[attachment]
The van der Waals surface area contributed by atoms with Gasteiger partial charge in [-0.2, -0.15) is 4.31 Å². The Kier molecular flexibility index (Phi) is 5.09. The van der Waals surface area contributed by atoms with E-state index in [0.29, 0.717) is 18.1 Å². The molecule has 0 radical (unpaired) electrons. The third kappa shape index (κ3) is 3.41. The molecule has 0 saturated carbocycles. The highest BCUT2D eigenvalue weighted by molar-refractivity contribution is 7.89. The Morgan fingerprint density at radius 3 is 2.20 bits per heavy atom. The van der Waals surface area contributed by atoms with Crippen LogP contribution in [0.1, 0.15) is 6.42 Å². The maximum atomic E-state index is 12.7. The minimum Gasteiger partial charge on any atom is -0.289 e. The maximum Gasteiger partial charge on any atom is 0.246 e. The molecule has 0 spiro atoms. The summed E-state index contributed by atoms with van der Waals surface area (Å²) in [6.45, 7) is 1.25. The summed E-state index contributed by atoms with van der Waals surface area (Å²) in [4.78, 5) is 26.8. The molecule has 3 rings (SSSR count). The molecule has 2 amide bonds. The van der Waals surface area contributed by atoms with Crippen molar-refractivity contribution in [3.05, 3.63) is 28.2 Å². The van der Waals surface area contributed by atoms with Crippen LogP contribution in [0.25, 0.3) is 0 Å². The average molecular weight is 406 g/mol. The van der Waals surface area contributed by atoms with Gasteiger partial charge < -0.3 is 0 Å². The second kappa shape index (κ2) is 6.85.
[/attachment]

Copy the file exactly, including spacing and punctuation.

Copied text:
The van der Waals surface area contributed by atoms with Gasteiger partial charge in [-0.2, -0.15) is 4.31 Å². The Kier molecular flexibility index (Phi) is 5.09. The van der Waals surface area contributed by atoms with E-state index in [0.29, 0.717) is 18.1 Å². The molecule has 0 radical (unpaired) electrons. The third kappa shape index (κ3) is 3.41. The molecule has 0 saturated carbocycles. The highest BCUT2D eigenvalue weighted by molar-refractivity contribution is 7.89. The Morgan fingerprint density at radius 3 is 2.20 bits per heavy atom. The van der Waals surface area contributed by atoms with Crippen LogP contribution in [0.1, 0.15) is 6.42 Å². The maximum atomic E-state index is 12.7. The minimum Gasteiger partial charge on any atom is -0.289 e. The maximum Gasteiger partial charge on any atom is 0.246 e. The molecule has 0 spiro atoms. The summed E-state index contributed by atoms with van der Waals surface area (Å²) in [6.45, 7) is 1.25. The summed E-state index contributed by atoms with van der Waals surface area (Å²) in [4.78, 5) is 26.8. The molecule has 3 rings (SSSR count). The molecule has 2 amide bonds. The van der Waals surface area contributed by atoms with Crippen molar-refractivity contribution in [3.05, 3.63) is 28.2 Å². The van der Waals surface area contributed by atoms with Crippen LogP contribution in [0.25, 0.3) is 0 Å². The average molecular weight is 406 g/mol. The van der Waals surface area contributed by atoms with Gasteiger partial charge < -0.3 is 0 Å². The second kappa shape index (κ2) is 6.85.